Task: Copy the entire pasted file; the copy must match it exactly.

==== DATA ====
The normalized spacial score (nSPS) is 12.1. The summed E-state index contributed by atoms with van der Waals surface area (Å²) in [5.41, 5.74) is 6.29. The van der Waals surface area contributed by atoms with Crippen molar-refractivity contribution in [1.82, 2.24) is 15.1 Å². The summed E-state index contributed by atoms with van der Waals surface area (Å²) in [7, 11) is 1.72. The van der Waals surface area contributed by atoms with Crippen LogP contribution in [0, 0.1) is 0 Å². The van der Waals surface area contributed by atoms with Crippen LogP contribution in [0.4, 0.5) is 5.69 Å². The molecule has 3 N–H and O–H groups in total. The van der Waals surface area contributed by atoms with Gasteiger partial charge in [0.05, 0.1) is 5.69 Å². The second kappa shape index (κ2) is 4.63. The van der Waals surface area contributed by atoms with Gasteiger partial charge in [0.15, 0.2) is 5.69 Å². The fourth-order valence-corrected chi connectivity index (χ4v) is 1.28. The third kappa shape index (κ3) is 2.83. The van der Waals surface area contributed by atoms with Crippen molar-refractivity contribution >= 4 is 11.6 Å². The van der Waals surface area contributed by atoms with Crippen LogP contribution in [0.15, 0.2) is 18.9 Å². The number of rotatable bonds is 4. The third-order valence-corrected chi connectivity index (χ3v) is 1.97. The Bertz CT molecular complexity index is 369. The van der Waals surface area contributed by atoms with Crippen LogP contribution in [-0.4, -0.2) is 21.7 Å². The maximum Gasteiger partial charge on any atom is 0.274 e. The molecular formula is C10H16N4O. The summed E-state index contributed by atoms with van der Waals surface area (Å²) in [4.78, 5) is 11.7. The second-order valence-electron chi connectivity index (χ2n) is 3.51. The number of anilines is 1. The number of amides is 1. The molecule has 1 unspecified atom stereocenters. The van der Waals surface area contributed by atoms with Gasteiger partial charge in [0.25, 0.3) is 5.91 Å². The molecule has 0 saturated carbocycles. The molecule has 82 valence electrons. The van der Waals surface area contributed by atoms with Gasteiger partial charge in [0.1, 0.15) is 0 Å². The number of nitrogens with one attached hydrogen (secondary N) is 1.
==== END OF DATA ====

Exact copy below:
The normalized spacial score (nSPS) is 12.1. The summed E-state index contributed by atoms with van der Waals surface area (Å²) in [5.41, 5.74) is 6.29. The van der Waals surface area contributed by atoms with Crippen molar-refractivity contribution in [1.82, 2.24) is 15.1 Å². The summed E-state index contributed by atoms with van der Waals surface area (Å²) in [7, 11) is 1.72. The van der Waals surface area contributed by atoms with Crippen LogP contribution in [0, 0.1) is 0 Å². The van der Waals surface area contributed by atoms with Crippen LogP contribution in [0.4, 0.5) is 5.69 Å². The molecule has 3 N–H and O–H groups in total. The van der Waals surface area contributed by atoms with Gasteiger partial charge in [0.05, 0.1) is 5.69 Å². The second kappa shape index (κ2) is 4.63. The van der Waals surface area contributed by atoms with Gasteiger partial charge in [0.15, 0.2) is 5.69 Å². The fourth-order valence-corrected chi connectivity index (χ4v) is 1.28. The third kappa shape index (κ3) is 2.83. The van der Waals surface area contributed by atoms with Crippen molar-refractivity contribution >= 4 is 11.6 Å². The van der Waals surface area contributed by atoms with Crippen LogP contribution in [0.15, 0.2) is 18.9 Å². The number of rotatable bonds is 4. The third-order valence-corrected chi connectivity index (χ3v) is 1.97. The Bertz CT molecular complexity index is 369. The van der Waals surface area contributed by atoms with Crippen LogP contribution in [-0.4, -0.2) is 21.7 Å². The maximum Gasteiger partial charge on any atom is 0.274 e. The molecular formula is C10H16N4O. The summed E-state index contributed by atoms with van der Waals surface area (Å²) in [4.78, 5) is 11.7. The second-order valence-electron chi connectivity index (χ2n) is 3.51. The number of anilines is 1. The number of amides is 1. The molecule has 1 unspecified atom stereocenters. The van der Waals surface area contributed by atoms with Gasteiger partial charge in [0.25, 0.3) is 5.91 Å². The molecule has 0 saturated carbocycles. The molecule has 82 valence electrons. The van der Waals surface area contributed by atoms with Gasteiger partial charge in [0.1, 0.15) is 0 Å². The number of nitrogens with one attached hydrogen (secondary N) is 1.